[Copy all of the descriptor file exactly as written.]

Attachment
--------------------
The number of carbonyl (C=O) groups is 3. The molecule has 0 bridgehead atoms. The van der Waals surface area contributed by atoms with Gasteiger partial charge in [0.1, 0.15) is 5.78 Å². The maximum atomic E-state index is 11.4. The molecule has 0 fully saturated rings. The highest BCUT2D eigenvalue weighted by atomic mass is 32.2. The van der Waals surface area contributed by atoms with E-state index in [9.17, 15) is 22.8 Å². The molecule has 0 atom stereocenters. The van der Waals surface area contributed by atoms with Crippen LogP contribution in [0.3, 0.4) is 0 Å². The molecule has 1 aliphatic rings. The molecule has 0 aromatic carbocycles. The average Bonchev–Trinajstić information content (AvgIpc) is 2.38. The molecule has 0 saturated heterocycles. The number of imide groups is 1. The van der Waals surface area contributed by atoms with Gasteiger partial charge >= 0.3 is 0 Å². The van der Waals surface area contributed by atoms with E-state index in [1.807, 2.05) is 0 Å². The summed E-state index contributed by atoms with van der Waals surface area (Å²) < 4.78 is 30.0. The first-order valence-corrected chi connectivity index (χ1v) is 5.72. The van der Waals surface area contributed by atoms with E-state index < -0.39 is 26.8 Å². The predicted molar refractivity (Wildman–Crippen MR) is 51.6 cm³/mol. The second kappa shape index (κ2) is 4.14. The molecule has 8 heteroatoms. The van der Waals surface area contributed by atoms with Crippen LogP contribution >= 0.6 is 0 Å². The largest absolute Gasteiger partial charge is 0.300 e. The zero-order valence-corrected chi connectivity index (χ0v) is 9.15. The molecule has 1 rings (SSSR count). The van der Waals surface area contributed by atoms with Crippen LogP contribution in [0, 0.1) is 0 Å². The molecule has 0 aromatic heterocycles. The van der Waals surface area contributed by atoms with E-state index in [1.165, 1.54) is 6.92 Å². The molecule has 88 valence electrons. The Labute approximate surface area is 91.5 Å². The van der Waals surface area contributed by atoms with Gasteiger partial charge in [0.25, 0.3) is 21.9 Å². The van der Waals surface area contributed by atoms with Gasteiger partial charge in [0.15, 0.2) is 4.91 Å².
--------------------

The number of carbonyl (C=O) groups is 3. The molecule has 0 bridgehead atoms. The van der Waals surface area contributed by atoms with Gasteiger partial charge in [0.1, 0.15) is 5.78 Å². The maximum atomic E-state index is 11.4. The molecule has 0 fully saturated rings. The highest BCUT2D eigenvalue weighted by atomic mass is 32.2. The van der Waals surface area contributed by atoms with E-state index in [9.17, 15) is 22.8 Å². The molecule has 0 atom stereocenters. The van der Waals surface area contributed by atoms with Crippen LogP contribution in [0.3, 0.4) is 0 Å². The molecule has 1 aliphatic rings. The molecule has 0 aromatic carbocycles. The average Bonchev–Trinajstić information content (AvgIpc) is 2.38. The molecule has 0 saturated heterocycles. The number of imide groups is 1. The van der Waals surface area contributed by atoms with Gasteiger partial charge >= 0.3 is 0 Å². The van der Waals surface area contributed by atoms with E-state index in [1.807, 2.05) is 0 Å². The summed E-state index contributed by atoms with van der Waals surface area (Å²) < 4.78 is 30.0. The first-order valence-corrected chi connectivity index (χ1v) is 5.72. The van der Waals surface area contributed by atoms with E-state index < -0.39 is 26.8 Å². The predicted molar refractivity (Wildman–Crippen MR) is 51.6 cm³/mol. The second kappa shape index (κ2) is 4.14. The molecule has 8 heteroatoms. The van der Waals surface area contributed by atoms with Crippen LogP contribution >= 0.6 is 0 Å². The largest absolute Gasteiger partial charge is 0.300 e. The zero-order valence-corrected chi connectivity index (χ0v) is 9.15. The molecule has 1 rings (SSSR count). The van der Waals surface area contributed by atoms with Crippen LogP contribution in [0, 0.1) is 0 Å². The molecule has 0 aromatic heterocycles. The van der Waals surface area contributed by atoms with E-state index in [1.165, 1.54) is 6.92 Å². The molecule has 88 valence electrons. The Labute approximate surface area is 91.5 Å². The van der Waals surface area contributed by atoms with Gasteiger partial charge in [0.25, 0.3) is 21.9 Å². The van der Waals surface area contributed by atoms with Gasteiger partial charge in [0.15, 0.2) is 4.91 Å².